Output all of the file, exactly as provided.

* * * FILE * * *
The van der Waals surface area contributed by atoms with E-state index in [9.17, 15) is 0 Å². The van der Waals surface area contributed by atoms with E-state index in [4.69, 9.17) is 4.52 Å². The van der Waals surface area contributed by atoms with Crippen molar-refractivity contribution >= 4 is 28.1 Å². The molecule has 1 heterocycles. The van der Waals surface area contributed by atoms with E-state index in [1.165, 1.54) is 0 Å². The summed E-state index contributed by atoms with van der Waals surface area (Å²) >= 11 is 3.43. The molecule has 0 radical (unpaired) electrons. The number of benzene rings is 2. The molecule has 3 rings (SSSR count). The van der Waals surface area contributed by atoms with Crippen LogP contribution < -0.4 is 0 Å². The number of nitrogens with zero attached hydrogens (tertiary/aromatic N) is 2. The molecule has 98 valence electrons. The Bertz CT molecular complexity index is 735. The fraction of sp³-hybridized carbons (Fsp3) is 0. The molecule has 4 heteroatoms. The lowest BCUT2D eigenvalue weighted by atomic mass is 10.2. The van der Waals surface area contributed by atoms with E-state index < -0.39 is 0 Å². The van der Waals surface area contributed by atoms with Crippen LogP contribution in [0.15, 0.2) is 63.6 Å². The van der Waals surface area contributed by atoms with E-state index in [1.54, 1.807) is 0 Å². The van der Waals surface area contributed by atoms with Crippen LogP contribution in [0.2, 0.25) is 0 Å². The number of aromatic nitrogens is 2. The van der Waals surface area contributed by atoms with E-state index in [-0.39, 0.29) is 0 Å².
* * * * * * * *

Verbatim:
The van der Waals surface area contributed by atoms with E-state index in [9.17, 15) is 0 Å². The van der Waals surface area contributed by atoms with E-state index in [4.69, 9.17) is 4.52 Å². The van der Waals surface area contributed by atoms with Crippen molar-refractivity contribution >= 4 is 28.1 Å². The molecule has 1 heterocycles. The van der Waals surface area contributed by atoms with E-state index in [1.165, 1.54) is 0 Å². The summed E-state index contributed by atoms with van der Waals surface area (Å²) >= 11 is 3.43. The molecule has 0 radical (unpaired) electrons. The number of benzene rings is 2. The molecule has 3 rings (SSSR count). The van der Waals surface area contributed by atoms with Crippen LogP contribution < -0.4 is 0 Å². The number of nitrogens with zero attached hydrogens (tertiary/aromatic N) is 2. The molecule has 98 valence electrons. The Bertz CT molecular complexity index is 735. The fraction of sp³-hybridized carbons (Fsp3) is 0. The molecule has 4 heteroatoms. The lowest BCUT2D eigenvalue weighted by atomic mass is 10.2. The van der Waals surface area contributed by atoms with E-state index < -0.39 is 0 Å². The van der Waals surface area contributed by atoms with Crippen LogP contribution in [0.15, 0.2) is 63.6 Å². The van der Waals surface area contributed by atoms with E-state index in [1.54, 1.807) is 0 Å². The van der Waals surface area contributed by atoms with Crippen LogP contribution in [0.2, 0.25) is 0 Å². The number of aromatic nitrogens is 2. The van der Waals surface area contributed by atoms with E-state index in [-0.39, 0.29) is 0 Å².